from talented people and, despite all, ended badly. This book is
a superb exemplar of that rare genre. There are a few errors of fact,
and from time to time the author's description of herself among
the strange world of the rocket nerds is a bit precious, but you
get an excellent sense of what it was like to dream big, how a
visionary can inspire people to accomplish extraordinary things, and
how an entrepreneur must not only have a sound technical foundation,
a vision of the future, but also have kissed the
stone to get the job done.
Oddly, the book contains no photographs of this unique and stunning
vehicle or the people who built it.
Monday, October 14, 2013
Reading List: Expatriates
- Rawles, James Wesley.
New York: Dutton, 2013.
This novel is the fourth in the series which began with
Patriots (December 2008),
then continued with
Survivors (January 2012)
Founders (October 2012).
These books are not a conventional multi-volume narrative, in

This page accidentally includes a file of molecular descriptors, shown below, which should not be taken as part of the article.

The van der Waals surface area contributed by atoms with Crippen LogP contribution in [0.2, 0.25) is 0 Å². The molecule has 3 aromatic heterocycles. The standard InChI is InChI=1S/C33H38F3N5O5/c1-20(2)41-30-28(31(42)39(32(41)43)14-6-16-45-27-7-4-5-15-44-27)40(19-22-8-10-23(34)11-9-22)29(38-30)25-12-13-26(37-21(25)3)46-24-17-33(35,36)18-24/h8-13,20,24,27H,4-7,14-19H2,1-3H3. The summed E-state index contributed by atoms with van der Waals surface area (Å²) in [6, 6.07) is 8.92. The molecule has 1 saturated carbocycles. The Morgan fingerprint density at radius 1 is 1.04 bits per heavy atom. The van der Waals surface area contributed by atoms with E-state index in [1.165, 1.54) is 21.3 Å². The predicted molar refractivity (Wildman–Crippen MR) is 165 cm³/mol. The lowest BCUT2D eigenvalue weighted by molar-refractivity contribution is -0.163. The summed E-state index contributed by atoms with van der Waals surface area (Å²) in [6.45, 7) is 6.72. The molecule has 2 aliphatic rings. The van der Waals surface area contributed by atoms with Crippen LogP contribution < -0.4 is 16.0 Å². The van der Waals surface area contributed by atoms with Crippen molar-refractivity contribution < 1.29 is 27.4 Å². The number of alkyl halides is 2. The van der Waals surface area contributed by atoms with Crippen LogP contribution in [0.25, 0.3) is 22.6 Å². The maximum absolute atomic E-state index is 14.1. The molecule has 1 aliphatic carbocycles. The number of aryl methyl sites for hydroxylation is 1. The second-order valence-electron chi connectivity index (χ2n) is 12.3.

that all describe events in the lives of their characters in
roughly the same time period surrounding “the
Crunch”—a grid down societal collapse due to a debt
crisis and hyperinflation. While the first three books in the
series are best read in order, as there is substantial overlap
in characters and events, this book, while describing
contemporary events, works perfectly well as a stand-alone
thriller and does not contain substantial spoilers for
the first three novels.
The earlier books in the series were thrillers with a heavy
dose of survival tutorial, including extended litanies of
gear. The present volume leans more toward the thriller genre
and is, consequently, more of a page-turner.
Peter and Rihannon Jeffords are Christian missionaries
helping to run an orphanage in the Philippine Islands
wishing nothing more than to get on with their lives
and work when the withdrawal of U.S. forces in the
Pacific due the economic collapse of the U.S. opens
the way for a newly-installed jihadi government in
Indonesia to start flexing its imperialist ambitions,
looking enviously at Malaysia, Papua New Guinea, the
Philippines, and ultimately the resource-rich and
lightly populated “Top End” of Australia
as their manifest destiny.
Meanwhile, Chuck Nolan, a Texan petroleum geologist specialising
in explosive seismic exploration, working in the
Northern Territory of Australia, is adjusting, along
with native Australians, to the consequences of the
Crunch. While not directly affected by the U.S.
economic collapse, Australia's highly export-driven economy
has been severely damaged by the contraction in world
trade, and being dependent upon imported food and